Our mission is to become a worldwide reference for education in the field for all professionals involved in the process to disseminate knowledge & skills of Acute Cardiovascular Care.
Our mission is to promote excellence in clinical diagnosis, research, technical development, and education in cardiovascular imaging in Europe.
Our mission is to promote excellence in research, practice, education and policy in cardiovascular health, primary and secondary prevention.
Our mission is to reduce the burden of cardiovascular disease in Europe through percutaneous cardiovascular interventions.
Our mission is to improve the quality of life of the population by reducing the impact of cardiac rhythm disturbances and reduce sudden cardiac death.
Our mission is to improve quality of life and longevity, through better prevention, diagnosis and treatment of heart failure, including the establishment of networks for its management, education and research.
The ESC Working Groups' goal is to stimulate and disseminate scientific knowledge in different fields of cardiology.
The ESC Councils' goal is to share knowledge among medical professionals practising in specific cardiology domains.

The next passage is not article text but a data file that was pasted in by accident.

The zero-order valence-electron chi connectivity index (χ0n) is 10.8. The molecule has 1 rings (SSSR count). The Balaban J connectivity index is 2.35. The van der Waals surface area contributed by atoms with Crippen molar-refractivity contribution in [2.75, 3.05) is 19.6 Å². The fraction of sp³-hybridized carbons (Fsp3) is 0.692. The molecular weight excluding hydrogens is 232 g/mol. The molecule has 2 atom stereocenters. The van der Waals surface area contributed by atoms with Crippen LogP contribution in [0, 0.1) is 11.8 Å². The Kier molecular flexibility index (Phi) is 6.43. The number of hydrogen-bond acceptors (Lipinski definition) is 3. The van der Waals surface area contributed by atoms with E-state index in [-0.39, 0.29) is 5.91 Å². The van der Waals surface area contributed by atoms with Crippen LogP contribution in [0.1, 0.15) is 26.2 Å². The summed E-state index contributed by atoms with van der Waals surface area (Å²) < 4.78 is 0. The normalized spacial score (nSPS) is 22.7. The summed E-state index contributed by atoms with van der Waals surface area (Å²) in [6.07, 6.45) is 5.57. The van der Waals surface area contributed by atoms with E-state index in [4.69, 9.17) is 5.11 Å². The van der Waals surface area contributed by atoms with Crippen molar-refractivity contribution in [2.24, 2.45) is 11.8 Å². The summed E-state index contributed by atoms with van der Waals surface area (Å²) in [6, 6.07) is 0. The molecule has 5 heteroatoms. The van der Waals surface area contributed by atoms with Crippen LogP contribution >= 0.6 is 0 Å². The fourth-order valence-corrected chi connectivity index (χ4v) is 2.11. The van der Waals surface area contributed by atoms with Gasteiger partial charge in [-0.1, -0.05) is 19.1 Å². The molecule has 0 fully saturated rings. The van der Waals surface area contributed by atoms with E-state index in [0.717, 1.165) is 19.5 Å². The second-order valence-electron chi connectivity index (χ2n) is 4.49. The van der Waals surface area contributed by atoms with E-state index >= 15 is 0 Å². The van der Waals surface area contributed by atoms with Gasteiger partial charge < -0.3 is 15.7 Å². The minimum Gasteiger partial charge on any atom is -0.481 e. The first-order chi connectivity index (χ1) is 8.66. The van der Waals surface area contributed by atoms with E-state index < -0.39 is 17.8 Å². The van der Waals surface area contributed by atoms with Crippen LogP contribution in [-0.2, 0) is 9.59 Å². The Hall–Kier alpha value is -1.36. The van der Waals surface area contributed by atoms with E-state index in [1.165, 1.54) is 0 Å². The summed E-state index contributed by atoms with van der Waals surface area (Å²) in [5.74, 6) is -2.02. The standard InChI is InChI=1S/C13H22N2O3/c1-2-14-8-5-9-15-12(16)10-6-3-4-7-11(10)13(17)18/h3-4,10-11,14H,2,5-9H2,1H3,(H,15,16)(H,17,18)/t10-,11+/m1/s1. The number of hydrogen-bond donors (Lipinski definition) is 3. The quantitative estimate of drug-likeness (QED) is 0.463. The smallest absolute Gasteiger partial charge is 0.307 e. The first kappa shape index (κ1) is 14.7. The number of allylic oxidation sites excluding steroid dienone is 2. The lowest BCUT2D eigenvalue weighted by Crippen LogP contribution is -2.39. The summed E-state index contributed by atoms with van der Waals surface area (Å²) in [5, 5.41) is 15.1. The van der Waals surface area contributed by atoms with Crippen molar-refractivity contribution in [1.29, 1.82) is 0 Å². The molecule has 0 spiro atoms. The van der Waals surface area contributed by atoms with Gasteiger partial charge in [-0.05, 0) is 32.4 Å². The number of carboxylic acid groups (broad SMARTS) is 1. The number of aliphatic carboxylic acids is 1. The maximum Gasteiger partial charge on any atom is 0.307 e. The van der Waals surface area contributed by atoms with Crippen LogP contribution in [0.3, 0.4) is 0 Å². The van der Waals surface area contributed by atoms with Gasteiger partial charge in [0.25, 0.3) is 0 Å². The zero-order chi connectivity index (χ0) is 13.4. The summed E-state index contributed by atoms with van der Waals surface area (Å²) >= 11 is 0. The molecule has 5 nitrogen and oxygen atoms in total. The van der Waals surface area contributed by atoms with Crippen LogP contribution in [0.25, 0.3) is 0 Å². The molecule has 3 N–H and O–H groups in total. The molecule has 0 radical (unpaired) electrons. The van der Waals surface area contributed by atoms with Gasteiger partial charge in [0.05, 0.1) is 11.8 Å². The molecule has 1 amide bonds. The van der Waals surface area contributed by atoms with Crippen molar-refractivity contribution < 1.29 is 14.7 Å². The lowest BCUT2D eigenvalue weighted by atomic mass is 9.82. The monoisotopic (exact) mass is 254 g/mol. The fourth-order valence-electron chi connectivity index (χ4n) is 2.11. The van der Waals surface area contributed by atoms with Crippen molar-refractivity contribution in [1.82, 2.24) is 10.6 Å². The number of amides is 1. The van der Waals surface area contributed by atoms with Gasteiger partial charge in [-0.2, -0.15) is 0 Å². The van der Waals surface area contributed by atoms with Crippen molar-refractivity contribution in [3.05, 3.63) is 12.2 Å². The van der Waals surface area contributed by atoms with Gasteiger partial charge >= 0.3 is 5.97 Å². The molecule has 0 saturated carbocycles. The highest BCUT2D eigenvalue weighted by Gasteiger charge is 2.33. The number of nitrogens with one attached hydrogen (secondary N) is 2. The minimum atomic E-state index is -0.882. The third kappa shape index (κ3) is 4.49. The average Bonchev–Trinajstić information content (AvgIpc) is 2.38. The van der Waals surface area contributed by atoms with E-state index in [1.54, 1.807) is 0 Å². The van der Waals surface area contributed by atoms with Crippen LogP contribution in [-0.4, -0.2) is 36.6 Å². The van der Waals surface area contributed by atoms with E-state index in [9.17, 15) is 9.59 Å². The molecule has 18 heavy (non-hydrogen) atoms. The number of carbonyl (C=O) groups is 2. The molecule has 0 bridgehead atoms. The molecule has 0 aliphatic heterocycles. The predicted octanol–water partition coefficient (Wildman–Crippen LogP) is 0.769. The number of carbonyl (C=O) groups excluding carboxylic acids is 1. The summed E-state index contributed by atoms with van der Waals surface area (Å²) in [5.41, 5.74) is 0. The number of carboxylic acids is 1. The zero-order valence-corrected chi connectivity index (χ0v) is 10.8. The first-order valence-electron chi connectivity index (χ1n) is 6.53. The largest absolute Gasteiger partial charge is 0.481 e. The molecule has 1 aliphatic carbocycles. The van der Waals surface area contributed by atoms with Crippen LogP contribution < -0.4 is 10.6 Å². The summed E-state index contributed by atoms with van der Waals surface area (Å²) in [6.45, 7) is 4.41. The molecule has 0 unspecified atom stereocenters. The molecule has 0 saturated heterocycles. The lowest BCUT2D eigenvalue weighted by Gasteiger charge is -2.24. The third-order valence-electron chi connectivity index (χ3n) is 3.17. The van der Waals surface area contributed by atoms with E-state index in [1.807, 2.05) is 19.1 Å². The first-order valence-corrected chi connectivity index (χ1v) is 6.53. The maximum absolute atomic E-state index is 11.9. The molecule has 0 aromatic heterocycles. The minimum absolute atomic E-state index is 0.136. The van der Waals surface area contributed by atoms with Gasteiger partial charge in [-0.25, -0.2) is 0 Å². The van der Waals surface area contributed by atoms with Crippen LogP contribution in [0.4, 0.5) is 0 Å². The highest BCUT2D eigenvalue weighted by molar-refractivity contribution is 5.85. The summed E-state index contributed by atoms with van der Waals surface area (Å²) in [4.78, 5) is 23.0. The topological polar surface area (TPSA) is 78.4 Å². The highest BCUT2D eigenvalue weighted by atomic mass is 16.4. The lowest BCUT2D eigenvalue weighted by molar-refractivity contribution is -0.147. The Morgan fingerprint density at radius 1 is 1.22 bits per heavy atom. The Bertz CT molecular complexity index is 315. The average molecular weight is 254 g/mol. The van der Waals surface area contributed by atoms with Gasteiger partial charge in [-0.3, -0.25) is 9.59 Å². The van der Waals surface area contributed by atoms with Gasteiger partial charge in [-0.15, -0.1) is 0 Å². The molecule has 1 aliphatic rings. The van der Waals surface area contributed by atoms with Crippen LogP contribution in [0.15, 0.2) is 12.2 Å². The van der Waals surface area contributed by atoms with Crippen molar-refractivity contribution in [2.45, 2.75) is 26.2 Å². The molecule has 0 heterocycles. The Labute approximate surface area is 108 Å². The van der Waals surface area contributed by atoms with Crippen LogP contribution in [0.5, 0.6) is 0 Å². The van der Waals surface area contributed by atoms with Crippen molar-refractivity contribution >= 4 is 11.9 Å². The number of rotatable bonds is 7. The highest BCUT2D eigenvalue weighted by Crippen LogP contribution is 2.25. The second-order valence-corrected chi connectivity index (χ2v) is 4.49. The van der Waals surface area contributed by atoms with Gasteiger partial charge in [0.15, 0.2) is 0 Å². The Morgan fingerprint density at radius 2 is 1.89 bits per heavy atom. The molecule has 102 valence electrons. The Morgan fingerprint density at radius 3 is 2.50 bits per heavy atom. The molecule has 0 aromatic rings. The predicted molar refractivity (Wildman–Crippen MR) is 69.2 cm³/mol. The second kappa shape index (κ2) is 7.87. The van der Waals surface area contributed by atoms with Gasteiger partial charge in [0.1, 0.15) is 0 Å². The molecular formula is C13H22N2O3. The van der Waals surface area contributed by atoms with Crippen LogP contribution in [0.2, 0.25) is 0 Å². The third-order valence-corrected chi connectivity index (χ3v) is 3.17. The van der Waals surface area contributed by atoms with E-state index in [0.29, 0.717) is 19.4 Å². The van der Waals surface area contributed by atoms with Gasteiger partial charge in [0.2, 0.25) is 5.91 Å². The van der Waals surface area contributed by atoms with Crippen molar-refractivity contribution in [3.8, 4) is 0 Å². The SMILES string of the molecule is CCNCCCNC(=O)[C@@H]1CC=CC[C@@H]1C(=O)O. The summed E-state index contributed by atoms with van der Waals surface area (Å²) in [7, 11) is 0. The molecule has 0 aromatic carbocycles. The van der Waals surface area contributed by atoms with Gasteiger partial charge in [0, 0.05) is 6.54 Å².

OUR MISSION: TO REDUCE THE BURDEN OF CARDIOVASCULAR DISEASE
Dr. Paul Leeson,
Short and long sleep duration are associated with prevalent cardiovascular disease in Australian adults CH. A. Magee et al. J Sleep Res 2011; Advance online publication
There is an Irish proverb that says “A good laugh and a long sleep are the best cures in the doctor’s book”. A research team in Australia appear to disagree. Magee and colleagues looked at questionnaire data from 218,155 Australian adults in the 45 and Up Study based in New South Wales. They found a U-shaped relationship between the amount of self-reported sleep and incidence of cardiovascular disease, stroke and hypertension. The optimal length of sleep was 7 hours with greater incidence of disease in those who slept 6 hours, or over 9 hours. These findings are not novel and have been reported by several groups over the last few years. However, Magee et al. argue the scale of their study allowed them to provide greater precision as to the estimates of the effect, and undertake subgroup analysis. They observed the association between sleep and disease risk was not apparent in those over 75 years and was attenuated in the significantly obese and smokers, in whom rates of disease were substantially higher. There remain significant limitations with this repeated epidemiological observation. Virtually all the reports have been based on self-reported amounts of sleep, which the authors of this paper acknowledge are directly biased by factors such as age, gender and health status. This problem also highlights the fact the data provides no insight into whether the association is causal or secondary to disease. Furthermore, quality of sleep is not taken into consideration, which raises the possibility that Leonardo da Vinci may be closer to the truth with the words: ‘A well-spent day brings happy sleep’.
© 2017 European Society of Cardiology. All rights reserved